Most of us have goals. The goals may vary from person to person and could be long-term, short-term or medium-term in nature. These goals could be anything from buying a house, accumulating wealth, starting a business, buying a car, getting out of debt or retiring early. It is important to come up with a plan that will enable you to achieve these goals. A financial plan is a document that shows the strategies that one will use to accomplish (a) financial goal(s).
These are the steps to take in creating a financial plan:
Step One: Know your current status
The first step in getting anywhere is knowing where you are now. Here, one should calculate their current net worth which is the total liabilities subtracted from the total assets. Liabilities are the values of the things you owe others which may include current bills (rent, school fees etc) and debts (loans, HELB etc). Assets are things you own that have value (savings, stocks, bonds, pensions etc).
Step Two: Set the actual goals
The best way to set the financial goals is to consider how you would like your life to be like in the present, near future and distant future. This will enable you to come up with an outline of your short term goals (less than two years), medium-term goals (between two and five years) and long term goals (over five years). The list should be as comprehensive as possible. Ideally, the short term goals should lead to the other longer term goals.
You should consider all goals, even if some do not seem financial in nature. You can use this guideline:
Intellectual Goals which may include furthering your own education, attending seminars or sending your children to good schools.
Occupational Goals involve thinking about your source of income; whether you should continue or advance the career you are in currently or change it all together.
Lifestyle Goals are the things you do for fun or entertainment. These may include going on holiday or travelling to see the world.
Residence Goals involve where one lives. Do you want to rent or buy a home and in what neighbourhood?
Retirement goals are goals where one considers the life they want to live when they retire and make plans towards saving for that lifestyle.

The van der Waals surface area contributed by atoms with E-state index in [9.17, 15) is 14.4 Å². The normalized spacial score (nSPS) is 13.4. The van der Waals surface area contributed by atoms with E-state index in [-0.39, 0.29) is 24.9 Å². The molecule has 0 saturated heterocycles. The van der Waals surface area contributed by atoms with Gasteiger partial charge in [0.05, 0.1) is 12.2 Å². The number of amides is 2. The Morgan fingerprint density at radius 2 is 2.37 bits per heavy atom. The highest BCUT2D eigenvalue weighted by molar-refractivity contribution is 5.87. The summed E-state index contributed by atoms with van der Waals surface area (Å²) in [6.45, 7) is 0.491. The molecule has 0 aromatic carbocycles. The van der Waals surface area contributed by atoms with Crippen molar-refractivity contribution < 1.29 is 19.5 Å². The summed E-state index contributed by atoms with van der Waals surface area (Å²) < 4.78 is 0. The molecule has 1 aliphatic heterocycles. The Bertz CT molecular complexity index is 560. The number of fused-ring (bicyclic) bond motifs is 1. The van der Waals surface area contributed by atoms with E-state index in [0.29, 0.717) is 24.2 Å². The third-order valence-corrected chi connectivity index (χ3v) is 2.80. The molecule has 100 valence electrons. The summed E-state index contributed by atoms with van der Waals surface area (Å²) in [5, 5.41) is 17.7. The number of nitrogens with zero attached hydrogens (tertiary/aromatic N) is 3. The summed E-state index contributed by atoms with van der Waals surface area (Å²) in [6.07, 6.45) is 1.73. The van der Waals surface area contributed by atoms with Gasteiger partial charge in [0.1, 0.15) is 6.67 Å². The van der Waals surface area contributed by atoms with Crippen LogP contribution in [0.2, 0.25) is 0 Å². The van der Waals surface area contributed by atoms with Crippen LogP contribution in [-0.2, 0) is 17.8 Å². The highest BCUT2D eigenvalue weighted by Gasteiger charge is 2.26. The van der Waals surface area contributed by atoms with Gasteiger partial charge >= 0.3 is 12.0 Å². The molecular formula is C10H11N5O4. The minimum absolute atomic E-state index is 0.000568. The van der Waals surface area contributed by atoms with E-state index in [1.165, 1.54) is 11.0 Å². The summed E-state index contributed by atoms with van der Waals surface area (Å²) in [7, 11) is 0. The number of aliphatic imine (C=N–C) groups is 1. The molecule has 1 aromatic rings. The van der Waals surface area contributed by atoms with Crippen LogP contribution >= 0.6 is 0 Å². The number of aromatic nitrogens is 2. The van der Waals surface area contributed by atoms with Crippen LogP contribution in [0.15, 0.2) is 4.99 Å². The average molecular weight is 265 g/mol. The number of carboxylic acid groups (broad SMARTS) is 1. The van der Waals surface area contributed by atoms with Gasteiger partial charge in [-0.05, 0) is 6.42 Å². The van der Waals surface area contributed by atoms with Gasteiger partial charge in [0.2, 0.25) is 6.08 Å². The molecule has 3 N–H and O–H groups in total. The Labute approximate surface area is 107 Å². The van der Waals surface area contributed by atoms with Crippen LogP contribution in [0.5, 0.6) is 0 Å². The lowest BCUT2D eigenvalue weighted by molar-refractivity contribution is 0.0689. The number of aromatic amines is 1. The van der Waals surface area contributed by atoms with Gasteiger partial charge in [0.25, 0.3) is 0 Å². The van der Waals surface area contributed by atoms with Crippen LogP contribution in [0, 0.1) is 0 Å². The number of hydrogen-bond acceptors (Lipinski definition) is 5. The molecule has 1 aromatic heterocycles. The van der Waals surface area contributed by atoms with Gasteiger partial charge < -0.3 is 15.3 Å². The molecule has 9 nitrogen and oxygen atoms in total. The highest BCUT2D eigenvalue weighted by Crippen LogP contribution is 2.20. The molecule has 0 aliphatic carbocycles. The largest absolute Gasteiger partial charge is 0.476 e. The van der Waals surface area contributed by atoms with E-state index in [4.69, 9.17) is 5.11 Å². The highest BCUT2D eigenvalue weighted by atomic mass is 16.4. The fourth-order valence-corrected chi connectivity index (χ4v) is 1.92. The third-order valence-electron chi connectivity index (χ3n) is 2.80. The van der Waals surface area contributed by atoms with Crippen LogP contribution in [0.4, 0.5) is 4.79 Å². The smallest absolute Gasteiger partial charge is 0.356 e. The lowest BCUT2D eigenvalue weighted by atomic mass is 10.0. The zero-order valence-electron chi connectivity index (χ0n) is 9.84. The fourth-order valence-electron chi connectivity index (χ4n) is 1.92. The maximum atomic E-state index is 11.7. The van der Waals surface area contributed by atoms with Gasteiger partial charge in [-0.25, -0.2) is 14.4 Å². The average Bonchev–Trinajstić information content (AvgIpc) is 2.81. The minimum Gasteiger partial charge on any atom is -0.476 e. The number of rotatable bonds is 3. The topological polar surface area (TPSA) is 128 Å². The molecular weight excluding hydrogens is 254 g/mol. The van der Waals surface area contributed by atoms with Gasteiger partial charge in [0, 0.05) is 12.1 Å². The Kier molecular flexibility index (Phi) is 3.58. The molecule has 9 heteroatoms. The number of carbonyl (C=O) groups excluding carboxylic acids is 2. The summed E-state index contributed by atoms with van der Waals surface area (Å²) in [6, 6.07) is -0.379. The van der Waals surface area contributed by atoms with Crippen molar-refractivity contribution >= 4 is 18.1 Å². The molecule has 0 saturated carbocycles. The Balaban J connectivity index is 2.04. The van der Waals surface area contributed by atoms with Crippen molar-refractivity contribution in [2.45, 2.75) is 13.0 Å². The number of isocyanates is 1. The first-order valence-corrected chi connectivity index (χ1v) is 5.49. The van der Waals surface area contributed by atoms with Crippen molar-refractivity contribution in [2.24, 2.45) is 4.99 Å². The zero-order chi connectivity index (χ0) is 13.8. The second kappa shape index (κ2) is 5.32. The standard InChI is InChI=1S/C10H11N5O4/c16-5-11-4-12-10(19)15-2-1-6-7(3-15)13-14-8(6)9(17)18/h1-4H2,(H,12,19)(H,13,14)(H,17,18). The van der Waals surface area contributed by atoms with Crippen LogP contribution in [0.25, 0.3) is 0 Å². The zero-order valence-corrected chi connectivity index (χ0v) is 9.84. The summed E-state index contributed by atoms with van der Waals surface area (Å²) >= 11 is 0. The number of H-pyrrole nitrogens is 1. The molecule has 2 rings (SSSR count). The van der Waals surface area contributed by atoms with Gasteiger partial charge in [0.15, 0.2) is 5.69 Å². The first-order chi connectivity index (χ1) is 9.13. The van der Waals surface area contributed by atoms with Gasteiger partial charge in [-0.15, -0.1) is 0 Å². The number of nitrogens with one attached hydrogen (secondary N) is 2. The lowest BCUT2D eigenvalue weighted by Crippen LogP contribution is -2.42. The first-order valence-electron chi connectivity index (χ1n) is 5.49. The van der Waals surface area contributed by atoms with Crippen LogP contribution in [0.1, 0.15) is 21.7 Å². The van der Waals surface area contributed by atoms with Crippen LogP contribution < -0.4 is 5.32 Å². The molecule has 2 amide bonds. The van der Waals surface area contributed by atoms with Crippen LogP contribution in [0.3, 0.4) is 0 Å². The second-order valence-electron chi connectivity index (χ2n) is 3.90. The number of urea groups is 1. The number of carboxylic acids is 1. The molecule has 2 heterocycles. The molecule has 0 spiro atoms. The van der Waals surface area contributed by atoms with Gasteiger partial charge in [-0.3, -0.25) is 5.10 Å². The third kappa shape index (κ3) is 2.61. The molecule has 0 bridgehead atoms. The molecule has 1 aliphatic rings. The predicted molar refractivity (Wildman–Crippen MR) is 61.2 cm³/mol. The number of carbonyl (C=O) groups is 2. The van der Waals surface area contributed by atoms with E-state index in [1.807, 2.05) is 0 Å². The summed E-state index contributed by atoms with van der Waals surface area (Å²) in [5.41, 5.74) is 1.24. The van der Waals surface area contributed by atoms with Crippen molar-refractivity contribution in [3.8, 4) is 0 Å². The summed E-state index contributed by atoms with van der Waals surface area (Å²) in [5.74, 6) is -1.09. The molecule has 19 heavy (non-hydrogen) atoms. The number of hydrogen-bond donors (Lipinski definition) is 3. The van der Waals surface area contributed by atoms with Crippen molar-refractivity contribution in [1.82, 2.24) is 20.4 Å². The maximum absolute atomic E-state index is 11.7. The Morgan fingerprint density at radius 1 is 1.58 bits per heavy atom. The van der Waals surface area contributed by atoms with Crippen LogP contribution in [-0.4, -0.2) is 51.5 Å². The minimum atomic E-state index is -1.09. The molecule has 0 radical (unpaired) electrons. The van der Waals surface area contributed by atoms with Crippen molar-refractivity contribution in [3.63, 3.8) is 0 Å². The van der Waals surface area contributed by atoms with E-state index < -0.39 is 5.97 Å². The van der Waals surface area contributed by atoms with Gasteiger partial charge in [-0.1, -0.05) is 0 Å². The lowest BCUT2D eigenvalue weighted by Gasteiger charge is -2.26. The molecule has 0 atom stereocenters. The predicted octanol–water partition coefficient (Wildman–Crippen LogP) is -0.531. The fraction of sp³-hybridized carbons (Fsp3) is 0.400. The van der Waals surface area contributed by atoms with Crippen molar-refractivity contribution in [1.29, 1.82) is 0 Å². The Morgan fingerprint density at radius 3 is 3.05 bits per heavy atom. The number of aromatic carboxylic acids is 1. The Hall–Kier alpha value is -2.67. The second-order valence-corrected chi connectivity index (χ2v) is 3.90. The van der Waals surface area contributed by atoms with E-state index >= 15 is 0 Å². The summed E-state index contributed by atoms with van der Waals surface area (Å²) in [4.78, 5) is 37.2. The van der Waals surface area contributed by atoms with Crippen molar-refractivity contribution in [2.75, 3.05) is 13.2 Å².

The goals set should be specific (eg be saving Kshs. 100 per day), measurable (if I save Kshs. 100 per day, I should have Kshs. 9,000 in three months), attainable, realistic and time-based.
Once you come up with your goals, you should involve your family or partner/ spouse. This will ensure that you will be able to share your goals and values with your family/ spouse. You may find that they may have goals that may be different from yours or they may prioritise things that you have not. It is important to be on the same page by coming to a compromise and/ or middle ground.
Step Three: Look for ways of attaining the goals
Once the goals are set, the next step is looking at the options you have in attaining the goals. Basically, there are two ways. Either use what you have (use your current assets and income to attain your goals) or seek for alternative sources of income. What is important to note is that your goals may be achieved in a number of options. For example, if your goal is to provide quality education for your children, you may start saving in a bank account or you may take out an education insurance product. List all the options you have.
Moreover, you should also find out how different goals impact each other. For example, one of your goals may be to buy a Kshs. 10,000,000 house while another is to further your education. You may find that advancing your education will help you get a better job which will eventually make you get that house easily.
Step Four: Choose the strategies to use to attain the goals
After listing the options you have, you should now gauge each and every one of them, gathering as much research as you can on the options. This will enable you to pick out the best options that are tailor made for your situation. Different people will pick different options because they are not in similar situations (even if they earn the same amount of money). For example, two people may have investing as an option. However, one may be knowledgeable while the other may not. In this case, the one who knows much about investing will easily go for the option, while the other may have to ponder on whether there is an alternative better option or whether they can get investment advice from elsewhere. Here are some investment tips you should consider.
Step Five: Implement the financial goals
Once the goals are defined and the strategies to meet the goals are set, then implementation begins. You should look at your situation and current net worth and find out which goals are most realistic. Decide on which goals you will pursue now. Implementing some strategies will take more time than others. Create a budget that will take into account the financial goals and the strategies you have put in place. Always ensure that you stick to the budget.
Step Six: Evaluate your financial plan
Your financial plan is a working document and hence needs to be evaluated regularly. Similarly, life changes and what works now may not work in three years. New investment opportunities are coming up every so often. Therefore, there is nothing wrong in changing or amending your plan. You may review and evaluate your plan annually or semi-annually. If there are elements that are not working, remove them. If there are elements that may work that you had not included, include them. The main purpose is to get to the goals.
Other than this, read widely on financial matters, talk to professionals and enhance your financial know-how. The more you know about financial matters, the better your plan will be. Always remember to account for inflation (about 10% per annum) in your projected expenses.